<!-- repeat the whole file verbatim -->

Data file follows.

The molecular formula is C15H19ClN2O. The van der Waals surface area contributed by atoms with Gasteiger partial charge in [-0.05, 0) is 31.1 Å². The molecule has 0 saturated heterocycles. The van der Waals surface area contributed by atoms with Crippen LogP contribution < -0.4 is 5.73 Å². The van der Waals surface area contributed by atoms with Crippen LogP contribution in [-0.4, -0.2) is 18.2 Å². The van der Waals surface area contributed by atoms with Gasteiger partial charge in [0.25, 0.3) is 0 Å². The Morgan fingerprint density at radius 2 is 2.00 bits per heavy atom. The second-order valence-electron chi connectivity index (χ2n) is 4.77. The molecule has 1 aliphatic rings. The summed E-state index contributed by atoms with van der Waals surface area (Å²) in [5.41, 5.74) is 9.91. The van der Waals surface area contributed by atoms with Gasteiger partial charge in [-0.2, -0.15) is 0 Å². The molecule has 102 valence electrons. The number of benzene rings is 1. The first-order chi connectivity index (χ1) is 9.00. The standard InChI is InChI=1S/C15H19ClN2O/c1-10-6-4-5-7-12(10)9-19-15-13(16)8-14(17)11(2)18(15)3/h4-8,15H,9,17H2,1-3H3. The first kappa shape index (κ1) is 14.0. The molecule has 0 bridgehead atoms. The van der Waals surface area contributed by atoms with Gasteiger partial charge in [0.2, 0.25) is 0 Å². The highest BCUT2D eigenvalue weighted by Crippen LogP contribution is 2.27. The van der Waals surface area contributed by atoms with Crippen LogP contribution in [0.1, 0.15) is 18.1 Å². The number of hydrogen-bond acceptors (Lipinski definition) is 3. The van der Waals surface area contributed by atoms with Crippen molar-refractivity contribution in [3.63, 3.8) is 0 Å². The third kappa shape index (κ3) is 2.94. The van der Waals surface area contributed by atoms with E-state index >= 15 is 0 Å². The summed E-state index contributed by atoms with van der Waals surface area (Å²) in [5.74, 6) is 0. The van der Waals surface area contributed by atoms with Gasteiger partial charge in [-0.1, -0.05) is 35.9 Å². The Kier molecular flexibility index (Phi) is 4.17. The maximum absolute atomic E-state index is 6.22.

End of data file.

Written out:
The molecular formula is C15H19ClN2O. The van der Waals surface area contributed by atoms with Gasteiger partial charge in [-0.05, 0) is 31.1 Å². The molecule has 0 saturated heterocycles. The van der Waals surface area contributed by atoms with Crippen LogP contribution < -0.4 is 5.73 Å². The van der Waals surface area contributed by atoms with Crippen LogP contribution in [-0.4, -0.2) is 18.2 Å². The van der Waals surface area contributed by atoms with Gasteiger partial charge in [0.25, 0.3) is 0 Å². The Morgan fingerprint density at radius 2 is 2.00 bits per heavy atom. The second-order valence-electron chi connectivity index (χ2n) is 4.77. The molecule has 1 aliphatic rings. The summed E-state index contributed by atoms with van der Waals surface area (Å²) in [5.41, 5.74) is 9.91. The van der Waals surface area contributed by atoms with Gasteiger partial charge in [-0.2, -0.15) is 0 Å². The molecule has 102 valence electrons. The number of benzene rings is 1. The first-order chi connectivity index (χ1) is 9.00. The standard InChI is InChI=1S/C15H19ClN2O/c1-10-6-4-5-7-12(10)9-19-15-13(16)8-14(17)11(2)18(15)3/h4-8,15H,9,17H2,1-3H3. The first kappa shape index (κ1) is 14.0. The molecule has 0 bridgehead atoms. The van der Waals surface area contributed by atoms with Gasteiger partial charge in [0.2, 0.25) is 0 Å². The highest BCUT2D eigenvalue weighted by Crippen LogP contribution is 2.27. The van der Waals surface area contributed by atoms with Crippen LogP contribution in [0.1, 0.15) is 18.1 Å². The number of hydrogen-bond acceptors (Lipinski definition) is 3. The van der Waals surface area contributed by atoms with Crippen molar-refractivity contribution in [3.63, 3.8) is 0 Å². The third kappa shape index (κ3) is 2.94. The van der Waals surface area contributed by atoms with E-state index >= 15 is 0 Å². The summed E-state index contributed by atoms with van der Waals surface area (Å²) in [5.74, 6) is 0. The van der Waals surface area contributed by atoms with Gasteiger partial charge in [-0.1, -0.05) is 35.9 Å². The Kier molecular flexibility index (Phi) is 4.17. The maximum absolute atomic E-state index is 6.22.